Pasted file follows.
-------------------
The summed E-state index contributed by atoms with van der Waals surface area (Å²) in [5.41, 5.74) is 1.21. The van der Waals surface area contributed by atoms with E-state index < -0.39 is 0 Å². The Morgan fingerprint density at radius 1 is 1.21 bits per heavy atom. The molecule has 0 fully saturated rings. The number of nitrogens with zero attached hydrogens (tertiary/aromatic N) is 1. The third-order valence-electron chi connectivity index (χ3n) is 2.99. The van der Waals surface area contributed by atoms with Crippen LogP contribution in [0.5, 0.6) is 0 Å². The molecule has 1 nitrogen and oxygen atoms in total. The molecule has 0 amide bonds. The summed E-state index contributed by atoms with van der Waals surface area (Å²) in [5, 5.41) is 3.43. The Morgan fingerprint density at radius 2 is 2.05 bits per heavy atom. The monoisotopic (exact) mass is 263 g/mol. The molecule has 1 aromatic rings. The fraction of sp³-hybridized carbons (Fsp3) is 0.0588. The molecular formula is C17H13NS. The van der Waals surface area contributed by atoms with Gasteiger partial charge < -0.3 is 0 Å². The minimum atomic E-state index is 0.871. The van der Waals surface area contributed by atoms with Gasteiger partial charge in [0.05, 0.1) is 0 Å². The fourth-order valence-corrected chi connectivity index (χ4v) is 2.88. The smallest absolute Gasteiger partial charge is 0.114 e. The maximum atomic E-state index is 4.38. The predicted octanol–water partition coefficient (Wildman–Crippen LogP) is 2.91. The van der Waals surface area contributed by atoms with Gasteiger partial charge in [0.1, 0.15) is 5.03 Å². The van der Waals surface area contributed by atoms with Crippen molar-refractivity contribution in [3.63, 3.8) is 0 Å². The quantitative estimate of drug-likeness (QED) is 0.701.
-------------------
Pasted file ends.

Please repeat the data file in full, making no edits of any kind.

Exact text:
The summed E-state index contributed by atoms with van der Waals surface area (Å²) in [5.41, 5.74) is 1.21. The van der Waals surface area contributed by atoms with E-state index < -0.39 is 0 Å². The Morgan fingerprint density at radius 1 is 1.21 bits per heavy atom. The molecule has 0 fully saturated rings. The number of nitrogens with zero attached hydrogens (tertiary/aromatic N) is 1. The third-order valence-electron chi connectivity index (χ3n) is 2.99. The van der Waals surface area contributed by atoms with Crippen LogP contribution in [0.5, 0.6) is 0 Å². The molecule has 1 nitrogen and oxygen atoms in total. The molecule has 0 amide bonds. The summed E-state index contributed by atoms with van der Waals surface area (Å²) in [5, 5.41) is 3.43. The Morgan fingerprint density at radius 2 is 2.05 bits per heavy atom. The monoisotopic (exact) mass is 263 g/mol. The molecule has 1 aromatic rings. The fraction of sp³-hybridized carbons (Fsp3) is 0.0588. The molecular formula is C17H13NS. The van der Waals surface area contributed by atoms with Gasteiger partial charge < -0.3 is 0 Å². The minimum atomic E-state index is 0.871. The van der Waals surface area contributed by atoms with Gasteiger partial charge in [0.05, 0.1) is 0 Å². The fourth-order valence-corrected chi connectivity index (χ4v) is 2.88. The smallest absolute Gasteiger partial charge is 0.114 e. The maximum atomic E-state index is 4.38. The predicted octanol–water partition coefficient (Wildman–Crippen LogP) is 2.91. The van der Waals surface area contributed by atoms with Gasteiger partial charge in [0.1, 0.15) is 5.03 Å². The van der Waals surface area contributed by atoms with Crippen molar-refractivity contribution in [3.63, 3.8) is 0 Å². The quantitative estimate of drug-likeness (QED) is 0.701.